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What is caloric surplus?


There is no hidden secret when it comes to gaining and losing weight, or building muscle. While there are some variables in play, like genetics, it all comes down to math. Your body is essentially a machine. Input is required to get it to function. Some of that is used in maintenance and some waste is created in the process. Your food can be broken down into calorific values. Based on your level of activity, there is a certain number of calories that you need to function. If your caloric input is equal to your caloric expenditure, then you should maintain the same weight, all other factors being constant. What if you want to gain muscle?

Beyond the call of maintenance

When your goal is to create muscle, you need to eat a little bit more than what your normal or recommended intake is. It is from this extra that your body gets the building blocks it needs to lay down new muscle. This extra is what is referred to as a caloric surplus. It is beyond what you normally take, and the idea is that it will translate to more muscle.

There are a right and a wrong way of doing a caloric surplus, depending on whether your goal is to simply add weight, or add lean muscle mass. It matters where these extra calories come from. If they are harvested from processed foods or those of low quality, then the surplus will likely turn into fat, regardless of whether you are exercising or not.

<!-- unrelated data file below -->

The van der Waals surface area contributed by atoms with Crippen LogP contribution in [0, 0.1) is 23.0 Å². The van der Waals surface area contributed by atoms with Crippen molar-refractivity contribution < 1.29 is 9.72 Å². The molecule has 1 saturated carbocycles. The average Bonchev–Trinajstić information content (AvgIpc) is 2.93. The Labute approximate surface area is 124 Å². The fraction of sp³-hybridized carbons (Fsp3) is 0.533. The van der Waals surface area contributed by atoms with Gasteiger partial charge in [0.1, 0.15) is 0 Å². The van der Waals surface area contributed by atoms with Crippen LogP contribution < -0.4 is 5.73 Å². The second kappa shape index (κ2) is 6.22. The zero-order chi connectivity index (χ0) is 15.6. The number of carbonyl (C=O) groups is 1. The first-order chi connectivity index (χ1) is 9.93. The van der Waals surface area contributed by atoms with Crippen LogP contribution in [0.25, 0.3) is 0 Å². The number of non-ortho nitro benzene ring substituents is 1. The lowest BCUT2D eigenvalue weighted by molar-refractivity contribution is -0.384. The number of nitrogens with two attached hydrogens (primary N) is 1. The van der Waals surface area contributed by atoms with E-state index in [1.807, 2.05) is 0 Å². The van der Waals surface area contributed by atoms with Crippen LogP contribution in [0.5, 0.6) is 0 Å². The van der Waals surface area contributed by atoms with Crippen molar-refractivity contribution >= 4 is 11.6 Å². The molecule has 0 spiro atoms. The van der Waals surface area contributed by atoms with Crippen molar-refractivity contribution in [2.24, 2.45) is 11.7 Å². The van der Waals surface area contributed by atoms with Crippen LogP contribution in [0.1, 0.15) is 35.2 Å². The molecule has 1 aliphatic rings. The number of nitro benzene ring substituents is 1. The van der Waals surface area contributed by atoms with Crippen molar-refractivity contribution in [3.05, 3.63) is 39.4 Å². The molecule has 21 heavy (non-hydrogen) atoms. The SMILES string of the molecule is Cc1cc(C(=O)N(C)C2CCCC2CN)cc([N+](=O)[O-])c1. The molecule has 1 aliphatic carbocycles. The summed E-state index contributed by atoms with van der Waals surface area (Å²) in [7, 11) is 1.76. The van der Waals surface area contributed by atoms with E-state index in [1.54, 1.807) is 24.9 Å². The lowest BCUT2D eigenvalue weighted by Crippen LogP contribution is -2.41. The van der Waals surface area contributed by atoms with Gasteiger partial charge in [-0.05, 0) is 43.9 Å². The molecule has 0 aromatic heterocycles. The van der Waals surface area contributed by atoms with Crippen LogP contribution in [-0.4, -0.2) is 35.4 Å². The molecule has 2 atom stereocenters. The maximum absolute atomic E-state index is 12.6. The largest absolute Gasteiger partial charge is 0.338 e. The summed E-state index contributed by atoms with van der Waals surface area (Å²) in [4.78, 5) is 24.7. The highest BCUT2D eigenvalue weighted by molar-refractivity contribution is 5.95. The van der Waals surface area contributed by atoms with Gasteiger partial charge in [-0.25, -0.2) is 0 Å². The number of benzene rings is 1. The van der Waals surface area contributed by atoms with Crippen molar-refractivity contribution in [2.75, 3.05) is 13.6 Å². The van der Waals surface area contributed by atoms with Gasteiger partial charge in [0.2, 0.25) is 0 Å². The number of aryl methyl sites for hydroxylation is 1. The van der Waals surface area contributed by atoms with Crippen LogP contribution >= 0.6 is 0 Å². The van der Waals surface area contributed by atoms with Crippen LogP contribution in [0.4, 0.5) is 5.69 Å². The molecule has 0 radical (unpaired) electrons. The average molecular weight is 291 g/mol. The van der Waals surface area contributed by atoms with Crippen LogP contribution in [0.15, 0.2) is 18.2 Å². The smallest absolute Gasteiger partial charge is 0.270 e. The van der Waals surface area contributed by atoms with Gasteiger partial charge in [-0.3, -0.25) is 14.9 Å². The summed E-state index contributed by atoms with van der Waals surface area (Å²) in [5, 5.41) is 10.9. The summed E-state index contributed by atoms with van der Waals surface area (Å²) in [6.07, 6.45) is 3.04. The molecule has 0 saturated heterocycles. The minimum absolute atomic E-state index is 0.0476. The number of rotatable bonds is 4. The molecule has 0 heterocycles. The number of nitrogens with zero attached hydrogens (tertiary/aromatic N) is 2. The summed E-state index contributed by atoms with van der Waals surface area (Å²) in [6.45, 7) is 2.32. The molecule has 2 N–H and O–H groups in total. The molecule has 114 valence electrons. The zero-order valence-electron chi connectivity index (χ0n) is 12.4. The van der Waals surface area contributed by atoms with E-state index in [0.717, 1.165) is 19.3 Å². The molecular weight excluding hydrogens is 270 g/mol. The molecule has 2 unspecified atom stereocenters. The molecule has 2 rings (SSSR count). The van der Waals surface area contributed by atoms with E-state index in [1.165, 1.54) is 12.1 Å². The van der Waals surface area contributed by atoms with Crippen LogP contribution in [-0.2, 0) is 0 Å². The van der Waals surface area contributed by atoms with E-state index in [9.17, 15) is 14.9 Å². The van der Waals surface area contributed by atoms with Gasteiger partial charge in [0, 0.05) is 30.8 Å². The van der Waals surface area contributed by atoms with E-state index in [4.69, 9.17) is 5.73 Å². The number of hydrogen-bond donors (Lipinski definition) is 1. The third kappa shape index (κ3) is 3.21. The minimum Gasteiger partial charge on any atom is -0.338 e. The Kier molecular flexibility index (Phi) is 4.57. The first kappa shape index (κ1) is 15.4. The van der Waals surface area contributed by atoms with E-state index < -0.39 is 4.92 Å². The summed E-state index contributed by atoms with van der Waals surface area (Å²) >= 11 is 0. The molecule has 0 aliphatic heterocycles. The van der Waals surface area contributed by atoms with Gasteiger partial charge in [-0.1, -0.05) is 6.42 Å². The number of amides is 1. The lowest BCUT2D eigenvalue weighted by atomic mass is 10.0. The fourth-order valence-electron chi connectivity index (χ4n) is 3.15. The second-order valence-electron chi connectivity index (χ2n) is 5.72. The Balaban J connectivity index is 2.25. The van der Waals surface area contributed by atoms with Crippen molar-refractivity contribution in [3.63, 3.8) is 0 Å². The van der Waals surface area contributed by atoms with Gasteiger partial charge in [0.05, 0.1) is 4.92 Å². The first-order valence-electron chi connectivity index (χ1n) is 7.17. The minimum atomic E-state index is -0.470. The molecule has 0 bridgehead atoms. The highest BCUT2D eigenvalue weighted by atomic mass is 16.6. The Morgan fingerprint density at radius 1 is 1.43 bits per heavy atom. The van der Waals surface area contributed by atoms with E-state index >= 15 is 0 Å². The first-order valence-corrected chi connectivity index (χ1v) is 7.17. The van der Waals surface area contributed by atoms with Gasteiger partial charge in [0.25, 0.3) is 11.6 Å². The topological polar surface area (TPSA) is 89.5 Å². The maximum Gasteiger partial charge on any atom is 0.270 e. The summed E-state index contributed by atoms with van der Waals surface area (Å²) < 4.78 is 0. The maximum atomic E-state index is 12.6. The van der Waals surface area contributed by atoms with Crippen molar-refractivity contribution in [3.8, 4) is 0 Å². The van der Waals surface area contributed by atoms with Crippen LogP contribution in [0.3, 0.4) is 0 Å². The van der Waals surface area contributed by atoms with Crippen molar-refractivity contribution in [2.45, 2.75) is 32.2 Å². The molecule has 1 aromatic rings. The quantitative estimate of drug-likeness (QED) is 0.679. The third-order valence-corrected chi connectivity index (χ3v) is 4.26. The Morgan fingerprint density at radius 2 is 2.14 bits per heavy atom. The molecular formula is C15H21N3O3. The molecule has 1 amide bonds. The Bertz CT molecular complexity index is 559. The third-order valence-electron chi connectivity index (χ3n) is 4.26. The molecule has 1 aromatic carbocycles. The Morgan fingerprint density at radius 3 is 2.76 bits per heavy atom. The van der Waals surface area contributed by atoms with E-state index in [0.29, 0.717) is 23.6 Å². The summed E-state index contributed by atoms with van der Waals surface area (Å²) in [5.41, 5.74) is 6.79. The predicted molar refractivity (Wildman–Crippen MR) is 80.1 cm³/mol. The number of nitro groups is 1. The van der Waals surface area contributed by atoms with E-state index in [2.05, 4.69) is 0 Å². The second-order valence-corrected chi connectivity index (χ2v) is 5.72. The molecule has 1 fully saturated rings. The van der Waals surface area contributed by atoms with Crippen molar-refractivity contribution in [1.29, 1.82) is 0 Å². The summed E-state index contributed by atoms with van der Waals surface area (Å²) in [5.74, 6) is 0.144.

Surplus done right

The surplus differs from everyone based on their metabolism, exercise intensity, and normal calorie intake. While there is no mathematical formula on how you can estimate the exact number of calories you need to add to your diet, there is a close enough method. For men, it is recommended that you start with 250 extra calories, while women should do 125. This is just enough to stimulate new muscle production, but not too much that you risk putting on too much weight.

Needless to say, these calories should be gotten from the healthiest choices. The proteins should be complete, while carbs should be complex. Nuts and healthy fats should be included too. They give much bang for the buck.

Your caloric surplus should be subjected to some controlled test to judge its efficiency. You can learn whether it’s working or not by measuring how much weight you are gaining per month. The ideal gain sequence is 2lbs of muscle monthly for men 1lb for women. The gain is rather trivial, true, but it is sustainable for someone who loves fitness. Competitive folks might aim for much higher gains, but the rules of that kind of caloric surplus change altogether.

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